Rick Glenn is 11-0-1 in his last 12 bouts. | Photo: Dave Mandel/Sherdog.com
Rick Glenn knows what it means to fight, and that is a good thing in his line of work.
Glenn will put his 10-bout unbeaten streak on the line when he challenges World Series of Fighting featherweight champion Georgi Karakhanyan for his 145-pound title in the WSOF 10 co-main event on Saturday at the Hard Rock Hotel and Casino in Las Vegas. “The Gladiator” will take into the cage some tough lessons he learned about fighting from the people closest to him.
As a 14-year-old growing up in Marshalltown, Iowa, Glenn was taught about combat sports by a boxer --his uncle, Mickey Glenn. By age 17, he had moved on from boxing to MMA, where he took his first amateur bout on two hours’ notice while still a high school student. His then-girlfriend of two years, now his wife of 10, picked him up early from his shift at a part-time job at Staples just to make it one time.
“I took that fight on a couple hours’ notice against a grown man and I was a kid at the time, and I finished him,” Glenn said. “I just fell in love with it after that.”
Glenn learned other, more difficult lessons about fighting from his grandmother, who suffered a stroke on Sept. 14 -- the same night he was to fight Artur Rofi at WSOF 5 in Atlantic City, N.J. He received the news after defeating Rofi by unanimous decision: “They told me, and I rushed back to Iowa from Atlantic City to see her.”
She was a fighter in her own right and held on to see her grandson return home.
“Luckily, she was still alive when I got there and she was able to make peace with a few people, as well,” Glenn said, “and she passed away a few days later.”
The victory against Rofi earned Glenn a shot at Karakhanyan and the vacant World Series of Fighting featherweight strap at WSOF 7 in December. It was by far the biggest opportunity of his career. However, there was another member of the Glenn family engaged in a fight of her own, and she needed him. Glenn’s 14-year-old sister had been diagnosed with bran cancer, and less than a month before his bout with Karakhanyan was scheduled to take place, she took a turn for the worse.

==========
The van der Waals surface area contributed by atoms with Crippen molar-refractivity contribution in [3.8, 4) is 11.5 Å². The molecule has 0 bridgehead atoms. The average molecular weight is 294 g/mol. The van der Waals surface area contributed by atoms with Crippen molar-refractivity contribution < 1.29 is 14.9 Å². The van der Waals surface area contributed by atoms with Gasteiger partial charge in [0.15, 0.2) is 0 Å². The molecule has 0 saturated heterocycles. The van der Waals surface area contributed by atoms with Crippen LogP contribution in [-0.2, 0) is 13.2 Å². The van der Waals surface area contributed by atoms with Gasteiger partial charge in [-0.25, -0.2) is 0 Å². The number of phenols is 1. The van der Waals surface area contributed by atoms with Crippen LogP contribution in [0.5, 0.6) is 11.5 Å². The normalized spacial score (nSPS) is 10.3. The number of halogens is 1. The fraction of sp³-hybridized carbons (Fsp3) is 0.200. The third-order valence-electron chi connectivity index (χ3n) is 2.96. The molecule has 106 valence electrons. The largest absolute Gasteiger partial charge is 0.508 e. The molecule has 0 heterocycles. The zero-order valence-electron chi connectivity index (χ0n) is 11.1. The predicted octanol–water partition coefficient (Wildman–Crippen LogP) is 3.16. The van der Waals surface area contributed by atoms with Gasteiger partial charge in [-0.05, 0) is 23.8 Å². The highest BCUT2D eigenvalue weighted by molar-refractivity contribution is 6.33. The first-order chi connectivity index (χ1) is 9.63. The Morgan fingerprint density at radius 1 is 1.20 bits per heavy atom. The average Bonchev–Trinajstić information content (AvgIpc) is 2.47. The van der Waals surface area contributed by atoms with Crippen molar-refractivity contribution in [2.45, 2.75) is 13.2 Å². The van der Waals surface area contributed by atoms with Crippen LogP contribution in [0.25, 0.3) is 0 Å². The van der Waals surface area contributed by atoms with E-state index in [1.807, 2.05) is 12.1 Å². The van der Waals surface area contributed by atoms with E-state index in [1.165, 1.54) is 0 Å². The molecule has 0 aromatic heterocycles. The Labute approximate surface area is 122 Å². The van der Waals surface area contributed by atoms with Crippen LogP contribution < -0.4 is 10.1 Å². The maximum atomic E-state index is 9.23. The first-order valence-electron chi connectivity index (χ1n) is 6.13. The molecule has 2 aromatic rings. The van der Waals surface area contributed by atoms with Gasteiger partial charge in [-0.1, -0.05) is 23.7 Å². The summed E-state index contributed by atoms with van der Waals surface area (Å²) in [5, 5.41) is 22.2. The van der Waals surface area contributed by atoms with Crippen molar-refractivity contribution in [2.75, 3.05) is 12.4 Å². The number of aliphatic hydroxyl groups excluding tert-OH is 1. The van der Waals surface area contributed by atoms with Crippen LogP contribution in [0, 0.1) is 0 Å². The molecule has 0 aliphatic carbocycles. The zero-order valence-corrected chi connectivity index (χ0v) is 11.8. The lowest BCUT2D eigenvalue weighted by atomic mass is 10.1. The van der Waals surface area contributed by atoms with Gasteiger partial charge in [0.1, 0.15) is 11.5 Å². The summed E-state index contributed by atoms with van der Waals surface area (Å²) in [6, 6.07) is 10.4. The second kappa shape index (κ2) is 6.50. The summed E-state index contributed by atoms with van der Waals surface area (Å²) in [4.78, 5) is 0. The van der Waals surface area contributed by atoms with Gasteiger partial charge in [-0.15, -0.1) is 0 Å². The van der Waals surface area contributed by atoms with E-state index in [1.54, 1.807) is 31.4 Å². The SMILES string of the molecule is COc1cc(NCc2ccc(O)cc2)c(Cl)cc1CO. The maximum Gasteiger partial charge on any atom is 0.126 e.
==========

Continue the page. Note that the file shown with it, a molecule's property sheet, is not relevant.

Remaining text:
“We thought she was close to dying,” Glenn said. “She was kind of fading, and the nurses were saying that she might only have a week or two. I said, ‘Screw this, we’re going to spend time with her while she’s still here.’”
Glenn set his own career ambitions aside, pulled out of the fight and went back to Iowa once again to see her. However, just like her big brother, Aubrey Glenn is a fighter. She made it through that difficult time and is now back at home with her mother.
“She’s doing a lot better now,” Glenn said.
Team Alpha Male’s Lance Palmer stepped in to replace Glenn and lasted until 4:40 of the third round, where Karakhanyan submitted him with a guillotine choke. That afforded Glenn another shot at Karakhanyan for the title and brought back into focus the importance of his second family, which also knows a few things about fighting. Glenn met them when he and his wife, Jenny, bit the bullet in 2011 and made the move from Iowa to Milwaukee to join four-time world kickboxing champion Duke Roufus at the Roufusport academy. There, he linked arms with world-class fighters like reigning Ultimate Fighting Championship lightweight titleholder Anthony Pettis, former Bellator MMA welterweight champion Ben Askren, Erik Koch and others.
“They’ve got striking down to a science,” Glenn said. “We have Duke. We have Ben Askren and his brother, Max, teaching us wrestling and Dan Wanderley and a bunch of other black belts teaching us jiu-jitsu. It’s world-class training, and it’s still in the Midwest, so it’s not too far away from where we were living.”
What was it like walking into this family of elite fighters?
“Anthony, Ben, Erik and the others were all pretty humble,” Glenn said. “I thought maybe some of them would be cocky, but they were very humble and very inviting.”
Glenn, who sports 12 finishes among his 14 career victories, admits good-natured rivalries developed.
“Well,” he said with a laugh, “I guess Anthony might give me some s--- every now and then.”
The camp has given him far more. Glenn, 25, has not lost since moving to Roufusport, and he now has a chance to add another world championship to the team’s resume. True to form, Glenn has tightened his emphasis ahead of the match against Karakhanyan.
“I can’t really focus on the title or the belt,” he said. “I just have to focus on the fight.”
By doing so, Glenn is sure to make both of his families proud.